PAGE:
The True Meaning of Smekday
by Adam Rex
Hyperion Books, 2007

The True Meaning of Smekday is a children's / young adult novel about that time the Earth was invaded by aliens. And then those other aliens. And how it all worked out okay in the end.

Gratuity Tucci (her mom thought that gratuity meant something else) is one of the first people on Earth to learn about the alien invasion. Unfortunately, this is because the aliens took her mom first. In the chaos caused by WWIII (mostly bloodless, because the aliens guns didn't make you bleed, they made you disappear) and the random appearance of aliens in certain people's homes, Gratuity (call her Tip), manages to live on her own for five months without anyone noticing.

Then the aliens decide that sharing isn't working, and all humans are going to go live on reservations now. Tip, being rather independent for an 11-year-old, decides that rather than fly on the Boov-provided shuttle craft, she would simply drive. She loads up her car with a few belongings and her cat, Pig, and starts on a road trip from New York to Florida. Along the way, she accidentally crashes her car and captures a Boov mechanic. He may or may not be a criminal, he certainly is one of the evil invaders, but he is also willing to fix up her car in exchange for a free ride.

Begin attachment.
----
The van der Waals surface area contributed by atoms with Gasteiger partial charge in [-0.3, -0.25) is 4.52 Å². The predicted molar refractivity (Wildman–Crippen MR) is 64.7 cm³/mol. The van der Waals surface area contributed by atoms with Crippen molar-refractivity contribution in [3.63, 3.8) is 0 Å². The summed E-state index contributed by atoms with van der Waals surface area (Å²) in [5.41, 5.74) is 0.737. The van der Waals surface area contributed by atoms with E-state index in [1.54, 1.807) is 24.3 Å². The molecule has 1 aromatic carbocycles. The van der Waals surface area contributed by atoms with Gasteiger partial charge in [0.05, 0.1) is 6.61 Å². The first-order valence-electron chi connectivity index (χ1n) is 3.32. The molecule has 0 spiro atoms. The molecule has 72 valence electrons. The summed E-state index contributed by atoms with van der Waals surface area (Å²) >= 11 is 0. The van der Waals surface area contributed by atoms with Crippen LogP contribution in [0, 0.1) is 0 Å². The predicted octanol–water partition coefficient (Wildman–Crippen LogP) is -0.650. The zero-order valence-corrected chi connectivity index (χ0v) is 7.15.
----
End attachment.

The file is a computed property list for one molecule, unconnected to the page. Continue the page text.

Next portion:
Tip and J.Lo (the Boov haven't come fully to grips with the intricacies of human language) and Pig go on a heartwarming adventure in which hardly anyone dies, during which they save the Earth from being destroyed and learn valuable lessons about the importance of family and friendship and cloning.

This is a pretty darn good book. It is a bit silly, but not at the expense of plot or characterization. It reads like a children's novel, including illustrations and a few pages of comic-book style narrative (J.Lo is illiterate in Earth language, but wanted to contribute), but some of the issues involved are rather advanced for your average pre-teen. We learn that there is no Santa Claus, that humans have a long history of jerkish colonization with attendant marginalization of minorities, and that humans are still racist and homophobic and xenophobic and agist and, given the opportunity, sometimes nudists.

I recommend this book to anyone who generally enjoys light science fiction, but especially so to those between 11 and 16. I would also recommended it to anyone who thought the DreamWorks movie Home was good fun but too milquetoast, as it was the mutant and bowdlerized movie adaptation of Smekday. I do not particularly recommended watching Home.

The True Meaning of Smekday currently has one sequel, Smek for President!

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